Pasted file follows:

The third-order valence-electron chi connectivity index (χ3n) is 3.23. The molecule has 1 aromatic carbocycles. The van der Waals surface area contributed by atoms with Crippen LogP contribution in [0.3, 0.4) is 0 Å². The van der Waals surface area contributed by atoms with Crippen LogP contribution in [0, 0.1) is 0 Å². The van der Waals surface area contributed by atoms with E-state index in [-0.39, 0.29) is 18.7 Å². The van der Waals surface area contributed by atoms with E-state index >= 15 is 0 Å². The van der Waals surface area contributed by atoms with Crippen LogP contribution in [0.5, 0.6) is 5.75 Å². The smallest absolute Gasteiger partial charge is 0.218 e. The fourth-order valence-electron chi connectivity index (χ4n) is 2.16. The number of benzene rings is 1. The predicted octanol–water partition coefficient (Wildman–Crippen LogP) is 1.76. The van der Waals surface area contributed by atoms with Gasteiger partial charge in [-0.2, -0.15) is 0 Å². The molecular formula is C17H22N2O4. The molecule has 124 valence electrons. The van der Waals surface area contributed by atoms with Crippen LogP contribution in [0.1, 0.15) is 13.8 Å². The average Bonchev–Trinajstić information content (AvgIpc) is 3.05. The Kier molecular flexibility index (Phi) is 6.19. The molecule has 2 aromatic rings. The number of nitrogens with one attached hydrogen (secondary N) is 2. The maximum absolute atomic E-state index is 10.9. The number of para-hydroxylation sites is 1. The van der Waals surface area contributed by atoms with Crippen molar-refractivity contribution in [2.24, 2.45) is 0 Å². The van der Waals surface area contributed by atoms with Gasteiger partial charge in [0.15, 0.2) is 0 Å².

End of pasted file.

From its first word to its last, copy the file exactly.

The third-order valence-electron chi connectivity index (χ3n) is 3.23. The molecule has 1 aromatic carbocycles. The van der Waals surface area contributed by atoms with Crippen LogP contribution in [0.3, 0.4) is 0 Å². The van der Waals surface area contributed by atoms with Crippen LogP contribution in [0, 0.1) is 0 Å². The van der Waals surface area contributed by atoms with E-state index in [-0.39, 0.29) is 18.7 Å². The van der Waals surface area contributed by atoms with E-state index >= 15 is 0 Å². The van der Waals surface area contributed by atoms with Crippen LogP contribution in [0.5, 0.6) is 5.75 Å². The smallest absolute Gasteiger partial charge is 0.218 e. The fourth-order valence-electron chi connectivity index (χ4n) is 2.16. The number of benzene rings is 1. The predicted octanol–water partition coefficient (Wildman–Crippen LogP) is 1.76. The van der Waals surface area contributed by atoms with Gasteiger partial charge in [-0.2, -0.15) is 0 Å². The molecular formula is C17H22N2O4. The molecule has 124 valence electrons. The van der Waals surface area contributed by atoms with Crippen LogP contribution in [0.1, 0.15) is 13.8 Å². The average Bonchev–Trinajstić information content (AvgIpc) is 3.05. The Kier molecular flexibility index (Phi) is 6.19. The molecule has 2 aromatic rings. The number of nitrogens with one attached hydrogen (secondary N) is 2. The maximum absolute atomic E-state index is 10.9. The number of para-hydroxylation sites is 1. The van der Waals surface area contributed by atoms with Crippen molar-refractivity contribution in [2.24, 2.45) is 0 Å². The van der Waals surface area contributed by atoms with Gasteiger partial charge in [0.15, 0.2) is 0 Å².